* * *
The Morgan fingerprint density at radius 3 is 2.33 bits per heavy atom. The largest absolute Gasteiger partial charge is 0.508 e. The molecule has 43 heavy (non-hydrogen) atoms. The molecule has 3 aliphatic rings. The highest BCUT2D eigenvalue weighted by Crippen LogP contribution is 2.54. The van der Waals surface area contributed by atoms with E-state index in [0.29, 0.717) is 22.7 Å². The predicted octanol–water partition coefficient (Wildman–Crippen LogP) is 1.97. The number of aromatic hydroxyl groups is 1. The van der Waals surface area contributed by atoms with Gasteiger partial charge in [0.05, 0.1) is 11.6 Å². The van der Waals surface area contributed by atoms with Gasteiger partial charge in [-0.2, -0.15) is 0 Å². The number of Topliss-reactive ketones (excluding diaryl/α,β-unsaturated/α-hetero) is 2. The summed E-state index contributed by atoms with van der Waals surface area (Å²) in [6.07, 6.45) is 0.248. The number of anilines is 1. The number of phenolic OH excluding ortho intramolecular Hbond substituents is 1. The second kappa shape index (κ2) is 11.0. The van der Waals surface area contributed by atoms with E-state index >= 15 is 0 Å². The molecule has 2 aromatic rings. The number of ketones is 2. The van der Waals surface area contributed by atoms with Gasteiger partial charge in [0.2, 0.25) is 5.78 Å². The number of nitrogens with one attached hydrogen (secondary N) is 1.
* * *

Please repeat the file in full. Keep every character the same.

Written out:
The Morgan fingerprint density at radius 3 is 2.33 bits per heavy atom. The largest absolute Gasteiger partial charge is 0.508 e. The molecule has 43 heavy (non-hydrogen) atoms. The molecule has 3 aliphatic rings. The highest BCUT2D eigenvalue weighted by Crippen LogP contribution is 2.54. The van der Waals surface area contributed by atoms with E-state index in [0.29, 0.717) is 22.7 Å². The predicted octanol–water partition coefficient (Wildman–Crippen LogP) is 1.97. The number of aromatic hydroxyl groups is 1. The van der Waals surface area contributed by atoms with Gasteiger partial charge in [0.05, 0.1) is 11.6 Å². The van der Waals surface area contributed by atoms with Gasteiger partial charge in [-0.2, -0.15) is 0 Å². The number of Topliss-reactive ketones (excluding diaryl/α,β-unsaturated/α-hetero) is 2. The summed E-state index contributed by atoms with van der Waals surface area (Å²) in [6.07, 6.45) is 0.248. The number of anilines is 1. The number of phenolic OH excluding ortho intramolecular Hbond substituents is 1. The second kappa shape index (κ2) is 11.0. The van der Waals surface area contributed by atoms with E-state index >= 15 is 0 Å². The molecule has 2 aromatic rings. The number of ketones is 2. The van der Waals surface area contributed by atoms with Gasteiger partial charge in [0.2, 0.25) is 5.78 Å². The number of nitrogens with one attached hydrogen (secondary N) is 1.